• Scott Cacciola of The Commercial-Appeal: "Zach Randolph and Marc Gasol have emerged as one of the most dynamic post tandems in the NBA. The simple truth is that they have made each other better, and the Grizzlies are flourishing as an inside-out team. 'They just vibed so quickly,' assistant coach Johnny Davis said. 'Neither one of those players is selfish by nature. They enjoy the other's success. There are no jealousies, there are no hidden agendas. They just both enjoy the beauty of the game.' They also have enjoyed winning. And if there are differences in their backgrounds, then they share remarkable similarities. Both are versatile big men who can post up, pass, rebound and shoot. Both joined the team with much to prove — Randolph as a reclamation project, Gasol as just a project. And both are here as a result of the deal that sent Pau Gasol, Marc's older brother, to the Los Angeles Lakers in February 2008."
  • Eddie Sefko of The Dallas Morning News: "During the first third of the NBA season, Dirk Nowitzki has played at such a high level that the Mavericks have survived the following: 1) One of their best players, Josh Howard, missing 20 of their 29 games. 2) Another top contributor, Jason Terry, shooting 46-of-138 (33.3 percent) over the last 10 games. 3) Yet another key player, Erick Dampier, missing eight games. 4) Eight starting lineups, one for every 3.6 games. Considering all that, it's a darn good thing Nowitzki has played MVP-caliber basketball through the season's first two months. If not, the Mavericks wouldn't be atop the Southwest Division and perched behind the Los Angeles Lakers with the second-best record in the Western Conference."
  • Mary Schmitt Boyer of The Plain Dealer: "Cavaliers center Shaquille O'Neal has a special relationship with Bill Bertka, an Akron native who is in his 29th consecutive season with the Los Angeles Lakers and his seventh as director of scouting/basketball. 'Bill Bertka is a legend and taught me a lot,' O'Neal said as the Cavs prepare to visit the Lakers on Christmas Day. 'He was vital to my career. He kept me out of a lot of trouble.' No doubt there are a lot of Lakers -- present and past -- who can make the same claim. ... Although O'Neal once gave Bertka a Rolex watch as a gift, Bertka said the two don't communicate often. Still, he feels as if they're close. 'I always have a real warm spot in my heart for Shaq and always will,' Bertka said. 'I always enjoy seeing Shaq. He's not looking to take an 82-year-old man to dinner, but he's always very warm and friendly when I do see him.' "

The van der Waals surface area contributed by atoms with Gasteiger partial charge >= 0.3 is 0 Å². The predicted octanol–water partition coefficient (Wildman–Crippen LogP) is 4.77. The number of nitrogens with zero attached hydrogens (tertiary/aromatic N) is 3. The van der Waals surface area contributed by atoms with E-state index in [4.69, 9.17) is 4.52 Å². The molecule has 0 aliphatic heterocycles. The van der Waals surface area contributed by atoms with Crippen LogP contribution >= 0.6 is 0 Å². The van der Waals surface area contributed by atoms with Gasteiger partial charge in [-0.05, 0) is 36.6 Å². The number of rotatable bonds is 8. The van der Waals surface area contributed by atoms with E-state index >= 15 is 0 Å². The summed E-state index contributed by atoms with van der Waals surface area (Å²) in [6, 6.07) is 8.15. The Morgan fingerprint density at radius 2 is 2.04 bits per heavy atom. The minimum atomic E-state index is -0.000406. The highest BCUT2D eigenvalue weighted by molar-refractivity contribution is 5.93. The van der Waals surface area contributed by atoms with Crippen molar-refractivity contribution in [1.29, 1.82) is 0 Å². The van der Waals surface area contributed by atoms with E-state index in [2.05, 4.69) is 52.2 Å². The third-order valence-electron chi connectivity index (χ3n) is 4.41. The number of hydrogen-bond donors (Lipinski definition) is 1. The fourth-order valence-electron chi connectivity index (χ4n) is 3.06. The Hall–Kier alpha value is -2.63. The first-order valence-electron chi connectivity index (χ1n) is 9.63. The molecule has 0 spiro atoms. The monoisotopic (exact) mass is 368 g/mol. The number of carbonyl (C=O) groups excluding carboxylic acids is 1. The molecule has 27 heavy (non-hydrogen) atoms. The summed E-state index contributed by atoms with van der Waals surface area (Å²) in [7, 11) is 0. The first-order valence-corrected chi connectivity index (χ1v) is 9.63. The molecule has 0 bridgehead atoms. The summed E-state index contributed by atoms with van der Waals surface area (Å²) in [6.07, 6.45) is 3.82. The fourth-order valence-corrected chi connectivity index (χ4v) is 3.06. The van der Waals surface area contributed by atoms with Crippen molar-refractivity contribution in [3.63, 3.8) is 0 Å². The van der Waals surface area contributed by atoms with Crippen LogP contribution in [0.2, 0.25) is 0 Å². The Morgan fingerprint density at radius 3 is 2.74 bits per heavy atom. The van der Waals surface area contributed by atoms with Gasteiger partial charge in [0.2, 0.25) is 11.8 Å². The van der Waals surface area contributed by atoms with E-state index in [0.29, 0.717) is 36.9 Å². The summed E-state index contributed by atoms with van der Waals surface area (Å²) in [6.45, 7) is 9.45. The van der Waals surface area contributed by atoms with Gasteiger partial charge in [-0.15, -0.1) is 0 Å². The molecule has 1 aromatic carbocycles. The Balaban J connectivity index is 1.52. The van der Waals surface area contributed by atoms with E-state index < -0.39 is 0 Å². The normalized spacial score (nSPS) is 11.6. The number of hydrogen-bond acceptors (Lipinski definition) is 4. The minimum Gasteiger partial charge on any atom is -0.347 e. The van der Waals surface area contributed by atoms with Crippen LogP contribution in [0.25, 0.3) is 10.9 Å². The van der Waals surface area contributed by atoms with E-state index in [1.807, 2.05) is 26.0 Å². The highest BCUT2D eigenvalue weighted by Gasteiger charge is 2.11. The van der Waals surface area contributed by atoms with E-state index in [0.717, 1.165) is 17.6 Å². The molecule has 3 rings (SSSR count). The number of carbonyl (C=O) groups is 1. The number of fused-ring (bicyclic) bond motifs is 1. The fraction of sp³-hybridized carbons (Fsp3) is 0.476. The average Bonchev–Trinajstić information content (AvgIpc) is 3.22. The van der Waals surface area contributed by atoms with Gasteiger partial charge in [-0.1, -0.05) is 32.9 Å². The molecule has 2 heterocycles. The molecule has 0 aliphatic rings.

• Kate Fagan of The Philadelphia Inquirer: "After Tuesday night's loss, a game in which the Sixers were ahead, 79-72, going into the fourth quarter, Sixers coach Eddie Jordan repeatedly called the fourth-quarter defense "horrible," while power forward Elton Brand, clearly not speaking about himself, said, 'Certain guys have a longer leash than others, so they played longer and the mistakes were shown.' By deduction, Brand's words seemed to be meant for backup center Marreese Speights, who played 9 minutes, 51 seconds in the fourth quarter, nearly all of that time alongside Brand. Speights is known for his scoring, not his defending. Brand said the Wizards 'did what they were supposed to do. They out-energy-ed us, outhustled us.' Five games ago, Jordan moved Brand, who had been a starter for all of his 10-plus NBA seasons, to the bench. After the loss to the Wizards, Brand seemed frustrated, nearly despondent. When asked whether he had any ideas that might improve the team, Brand said he did not. 'I have no idea,' he said. 'I'm just going to follow ... and work hard and try to turn this thing around.' "
  • Jonathan Feigen of the Houston Chronicle: "The Rockets almost bring back Von Wafer, don't sign Von Wafer, and then sign Mike Harris instead, with Harris in Toyota Center anyway, watching the Rockets play the Clippers on a night off from his gig with the Vipers. Harris had no idea the Rockets had anything in mind for him, but Wafer failed a physical and lost his chance while the guy next in line was sitting in the stands. The most amazing thing in all this was that Wafer and his agent would let him fell a physical, at all. He had bombed in Olympiakos, one of the worst fits imaginable, and had made himself a free agent in a buyout. Things could have worked out, however, with the Rockets having a roster spot and a sudden reason to feel a need for what he does. The Rockets were going to give him a minimum contract for the rest of the season, a good value for them and another chance for him. But he had already reportedly failed a physical with the Grizzlies. To go for another one made no sense unless he was sure he could pass it. The Rockets have not said what went wrong, but Wafer has long had back issues."